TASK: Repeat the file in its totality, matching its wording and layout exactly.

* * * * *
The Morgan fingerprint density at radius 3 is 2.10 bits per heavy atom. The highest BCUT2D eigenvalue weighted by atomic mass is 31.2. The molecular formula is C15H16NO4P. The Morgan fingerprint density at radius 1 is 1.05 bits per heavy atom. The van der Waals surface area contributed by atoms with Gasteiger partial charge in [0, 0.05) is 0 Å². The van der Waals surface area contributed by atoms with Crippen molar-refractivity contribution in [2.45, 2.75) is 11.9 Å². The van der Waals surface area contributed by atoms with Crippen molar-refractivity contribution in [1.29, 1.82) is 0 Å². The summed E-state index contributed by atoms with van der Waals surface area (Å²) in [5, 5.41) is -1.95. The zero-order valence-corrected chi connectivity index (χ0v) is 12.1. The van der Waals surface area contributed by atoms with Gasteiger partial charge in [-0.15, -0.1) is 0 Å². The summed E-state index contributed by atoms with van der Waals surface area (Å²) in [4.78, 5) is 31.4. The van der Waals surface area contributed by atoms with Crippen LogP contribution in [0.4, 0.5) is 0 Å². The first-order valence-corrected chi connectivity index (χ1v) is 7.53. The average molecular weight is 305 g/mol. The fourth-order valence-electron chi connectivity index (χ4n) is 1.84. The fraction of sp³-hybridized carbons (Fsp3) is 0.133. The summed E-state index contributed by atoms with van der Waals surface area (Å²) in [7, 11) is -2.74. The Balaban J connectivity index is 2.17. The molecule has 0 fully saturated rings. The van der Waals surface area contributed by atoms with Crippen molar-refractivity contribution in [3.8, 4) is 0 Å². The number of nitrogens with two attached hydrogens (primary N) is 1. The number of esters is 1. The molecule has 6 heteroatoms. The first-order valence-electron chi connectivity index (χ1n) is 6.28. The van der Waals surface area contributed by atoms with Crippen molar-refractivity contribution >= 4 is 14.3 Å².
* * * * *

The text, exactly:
The Morgan fingerprint density at radius 3 is 2.10 bits per heavy atom. The highest BCUT2D eigenvalue weighted by atomic mass is 31.2. The molecular formula is C15H16NO4P. The Morgan fingerprint density at radius 1 is 1.05 bits per heavy atom. The van der Waals surface area contributed by atoms with Gasteiger partial charge in [0, 0.05) is 0 Å². The van der Waals surface area contributed by atoms with Crippen molar-refractivity contribution in [2.45, 2.75) is 11.9 Å². The van der Waals surface area contributed by atoms with Crippen molar-refractivity contribution in [1.29, 1.82) is 0 Å². The summed E-state index contributed by atoms with van der Waals surface area (Å²) in [5, 5.41) is -1.95. The zero-order valence-corrected chi connectivity index (χ0v) is 12.1. The van der Waals surface area contributed by atoms with Gasteiger partial charge in [-0.15, -0.1) is 0 Å². The summed E-state index contributed by atoms with van der Waals surface area (Å²) in [4.78, 5) is 31.4. The van der Waals surface area contributed by atoms with Crippen LogP contribution in [0.4, 0.5) is 0 Å². The first-order valence-corrected chi connectivity index (χ1v) is 7.53. The average molecular weight is 305 g/mol. The fourth-order valence-electron chi connectivity index (χ4n) is 1.84. The fraction of sp³-hybridized carbons (Fsp3) is 0.133. The summed E-state index contributed by atoms with van der Waals surface area (Å²) in [7, 11) is -2.74. The Balaban J connectivity index is 2.17. The molecule has 0 fully saturated rings. The van der Waals surface area contributed by atoms with Crippen molar-refractivity contribution in [3.8, 4) is 0 Å². The number of nitrogens with two attached hydrogens (primary N) is 1. The number of esters is 1. The molecule has 6 heteroatoms. The first-order valence-electron chi connectivity index (χ1n) is 6.28. The van der Waals surface area contributed by atoms with Crippen molar-refractivity contribution >= 4 is 14.3 Å².